In this article, we will explain ARV and how you can use it to ensure profitability in a future real estate deal.
What is ARV?
ARV is the estimate of a property’s value after all repairs and renovations are finished.
Through determining the ARV of a property, real estate investors will know the max offer price based on the margin that they need to make and can submit a strategic offer to the seller.
Knowing ARV can also help you adjust the asking price of the property when you have finished the repairs and you are ready to sell the property.
Simply put, ARV takes the guessing out of a real estate investing deal so that you don’t lose money.
How Is ARV Calculated?
ARV is calculated using the following formula:
Purchase Price + Value From Renovations = After Repair Value
In order to determine the value from renovations, many real estate investors use “comps”, or comparable properties in the surrounding areas.
Next, we’ll look at each step in depth.
To calculate the ARV of a property, you have to first estimate the current value of that property.
A professional appraisal service can identify any issues that may depreciate the property value. A look at the property on the MLS is another tool to utilize.
It’s also important to carry out a comparable market analysis.
Try looking for comps located close to your property, same size and age of your property. You can also compare your real estate property with others that were sold within a two to four months period so you can see how your property compares in terms of value.
This current value will dictate the purchase price of the property.
Value From Renovations
After estimating the property's current value, the next step is to estimate the value from renovations.
This starts with estimating the repair cost on the property. To make a profit on the property, the total repair cost must not be greater than the value of renovations once complete.
After you have both the purchase price and the value from renovations, you can determine the after repair value.
What Is The 70% Rule In Real Estate Investing?
When you're rehabbing a property, taking into account the repairs you make on the property prior buying and reselling it is critical.
This is where the 70% rule comes in. It helps investors determine their maximum offering price.
The 70% rule stipulates that a real estate investor should not pay more than 70% of the after repair value (ARV), minus repair costs.
If a real estate investor invests more than 70%, and there is a change in the market, he or she could either be unable to sell the property, or have to sell it for far less than they originally put into it.
For example, if a property has an after repair value of $300,000 and the estimated repair costs are $50,000, then:
$300,000 x 70% (ARV)
- $ 50,000 (estimated repair cost)
$ 160,000 (maximum offer price)
Benefits of ARV
The ARV of a property is an important factor when investing in real estate. The benefits of ARV include the following.
ARV enables you to set a price for an offer
ARV real estate plays a significant role in allowing a property owner to set a price for an offer from a real estate investor.
Knowledge of ARV would help the seller provide an estimate for renovating a property before setting the total cost of the property.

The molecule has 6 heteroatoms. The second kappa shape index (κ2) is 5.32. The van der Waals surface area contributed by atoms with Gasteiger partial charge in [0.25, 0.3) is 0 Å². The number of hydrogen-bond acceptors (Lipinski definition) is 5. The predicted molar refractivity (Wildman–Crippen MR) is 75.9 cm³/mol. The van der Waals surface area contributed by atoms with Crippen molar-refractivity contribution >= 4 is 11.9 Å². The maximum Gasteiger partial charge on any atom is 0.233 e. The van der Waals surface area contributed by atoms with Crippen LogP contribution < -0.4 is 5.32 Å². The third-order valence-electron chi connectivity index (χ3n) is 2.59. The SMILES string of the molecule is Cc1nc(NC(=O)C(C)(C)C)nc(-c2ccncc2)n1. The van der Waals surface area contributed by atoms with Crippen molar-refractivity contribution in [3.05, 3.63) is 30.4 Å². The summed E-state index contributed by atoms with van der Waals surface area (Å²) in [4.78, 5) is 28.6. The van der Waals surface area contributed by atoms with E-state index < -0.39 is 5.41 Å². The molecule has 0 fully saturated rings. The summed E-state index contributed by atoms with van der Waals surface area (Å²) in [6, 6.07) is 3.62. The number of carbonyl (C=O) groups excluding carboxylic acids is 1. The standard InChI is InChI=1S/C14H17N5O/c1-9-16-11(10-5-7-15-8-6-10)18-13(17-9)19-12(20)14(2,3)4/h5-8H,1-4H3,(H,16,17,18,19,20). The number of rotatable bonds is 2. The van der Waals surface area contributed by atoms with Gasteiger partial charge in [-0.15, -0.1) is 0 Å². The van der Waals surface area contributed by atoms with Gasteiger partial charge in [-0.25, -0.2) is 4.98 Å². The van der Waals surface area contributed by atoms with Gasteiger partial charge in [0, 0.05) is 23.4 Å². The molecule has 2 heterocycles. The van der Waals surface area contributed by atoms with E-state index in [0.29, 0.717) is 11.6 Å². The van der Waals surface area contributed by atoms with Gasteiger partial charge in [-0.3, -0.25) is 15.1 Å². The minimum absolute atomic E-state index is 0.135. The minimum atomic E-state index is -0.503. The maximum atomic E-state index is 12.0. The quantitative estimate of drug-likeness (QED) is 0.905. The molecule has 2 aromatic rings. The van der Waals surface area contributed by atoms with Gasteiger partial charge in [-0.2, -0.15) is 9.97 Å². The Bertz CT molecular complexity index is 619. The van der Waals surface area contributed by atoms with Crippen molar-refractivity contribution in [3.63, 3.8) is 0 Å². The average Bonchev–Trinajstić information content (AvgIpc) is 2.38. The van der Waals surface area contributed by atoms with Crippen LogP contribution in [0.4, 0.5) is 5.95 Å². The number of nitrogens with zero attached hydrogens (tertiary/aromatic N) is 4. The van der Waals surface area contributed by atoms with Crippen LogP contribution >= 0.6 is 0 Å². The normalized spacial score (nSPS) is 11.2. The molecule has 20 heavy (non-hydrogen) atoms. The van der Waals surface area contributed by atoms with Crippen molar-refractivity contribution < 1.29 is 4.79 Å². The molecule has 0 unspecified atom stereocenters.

ARV is essential to helping you get your desired profit
With a proper ARV calculation, a seller can place a price tag for a property and still maintain a profit margin even after considering repairs.
It also assists real estate investors in estimating how much they may gain from going ahead with the deal.
ARV reduces risk
Calculating the ARV of a property can help to reduce the risk of losing money when flipping houses as an investor.
A proper ARV calculation will give real estate investors an idea of what to expect.
Risks/Limitations of ARV
It’s important to keep in mind that there are limitations to the ARV of a property.
Changes in the Market
If housing market conditions suddenly change while a real estate investor is in the middle of a project, the ARV will most likely change too.
The true ARV of a property is what someone else is willing to pay for it, and the price is determined by the market. The real estate investor determining the ARV does not set the price according to his or her determination.
An investor could pull the best comps and have back ups to support a value but if no one is willing to purchase the property for that price, the investor will have to drop their price to the market value.
Underestimated Repair Costs
Also, if you underestimated repair costs or chose poor comps, your estimation of a likely sales price could be far different than it should (for example, much more expensive), making it hard to sell the property.
ARV for Wholesaling
ARV isn’t just a tool for those looking to fix and flip a house; it’s also an important tool for wholesalers.
As a wholesaler, you buy a property under contract to sell to a real estate investor without carrying out any repairs on the property.
To know how much a buyer is willing to pay for your acquired property, you as the wholesaler must calculate the after repair value of that property.
The Bottom Line: After Repair Value
After repair value is a critical calculation all real estate investors should be familiar with.
By knowing the term, and more education, you can set yourself up for a profitable real estate deal — and minimize risk.
If you’re looking for additional ways to maximize your profit margins and minimize risk, here are additional real estate tools:
- Learn how to calculate gross rent multiplier to determine the profitability of a rental property
- Use this thorough rehab checklist to renovate a property and increase it’s value
- Discover how to pay less taxes legally on your rental property using these strategies
- Learn what cash on cash return is for real estate investors